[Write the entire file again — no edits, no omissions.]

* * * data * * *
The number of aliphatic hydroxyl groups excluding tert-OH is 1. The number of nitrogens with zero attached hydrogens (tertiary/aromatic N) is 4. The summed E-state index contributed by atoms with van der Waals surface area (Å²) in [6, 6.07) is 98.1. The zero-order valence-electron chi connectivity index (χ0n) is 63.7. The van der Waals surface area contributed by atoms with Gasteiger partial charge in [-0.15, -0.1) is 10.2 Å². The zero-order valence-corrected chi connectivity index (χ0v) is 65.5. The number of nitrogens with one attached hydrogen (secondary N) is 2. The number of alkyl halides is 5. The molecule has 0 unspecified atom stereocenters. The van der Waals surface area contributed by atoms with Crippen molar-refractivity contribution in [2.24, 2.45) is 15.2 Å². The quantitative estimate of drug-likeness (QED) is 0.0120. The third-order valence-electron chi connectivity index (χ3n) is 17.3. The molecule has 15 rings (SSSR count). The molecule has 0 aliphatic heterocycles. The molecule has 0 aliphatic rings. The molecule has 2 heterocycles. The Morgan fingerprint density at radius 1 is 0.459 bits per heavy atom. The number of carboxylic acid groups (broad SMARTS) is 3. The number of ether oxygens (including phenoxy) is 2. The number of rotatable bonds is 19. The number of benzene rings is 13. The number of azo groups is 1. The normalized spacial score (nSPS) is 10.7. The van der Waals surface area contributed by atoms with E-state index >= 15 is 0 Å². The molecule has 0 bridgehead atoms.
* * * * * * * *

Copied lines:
The number of aliphatic hydroxyl groups excluding tert-OH is 1. The number of nitrogens with zero attached hydrogens (tertiary/aromatic N) is 4. The summed E-state index contributed by atoms with van der Waals surface area (Å²) in [6, 6.07) is 98.1. The zero-order valence-electron chi connectivity index (χ0n) is 63.7. The van der Waals surface area contributed by atoms with Gasteiger partial charge in [-0.15, -0.1) is 10.2 Å². The zero-order valence-corrected chi connectivity index (χ0v) is 65.5. The number of nitrogens with one attached hydrogen (secondary N) is 2. The number of alkyl halides is 5. The molecule has 0 unspecified atom stereocenters. The van der Waals surface area contributed by atoms with Crippen molar-refractivity contribution in [2.24, 2.45) is 15.2 Å². The quantitative estimate of drug-likeness (QED) is 0.0120. The third-order valence-electron chi connectivity index (χ3n) is 17.3. The molecule has 15 rings (SSSR count). The molecule has 0 aliphatic heterocycles. The molecule has 0 aliphatic rings. The molecule has 2 heterocycles. The Morgan fingerprint density at radius 1 is 0.459 bits per heavy atom. The number of carboxylic acid groups (broad SMARTS) is 3. The number of ether oxygens (including phenoxy) is 2. The number of rotatable bonds is 19. The number of benzene rings is 13. The number of azo groups is 1. The normalized spacial score (nSPS) is 10.7. The van der Waals surface area contributed by atoms with E-state index >= 15 is 0 Å². The molecule has 0 bridgehead atoms.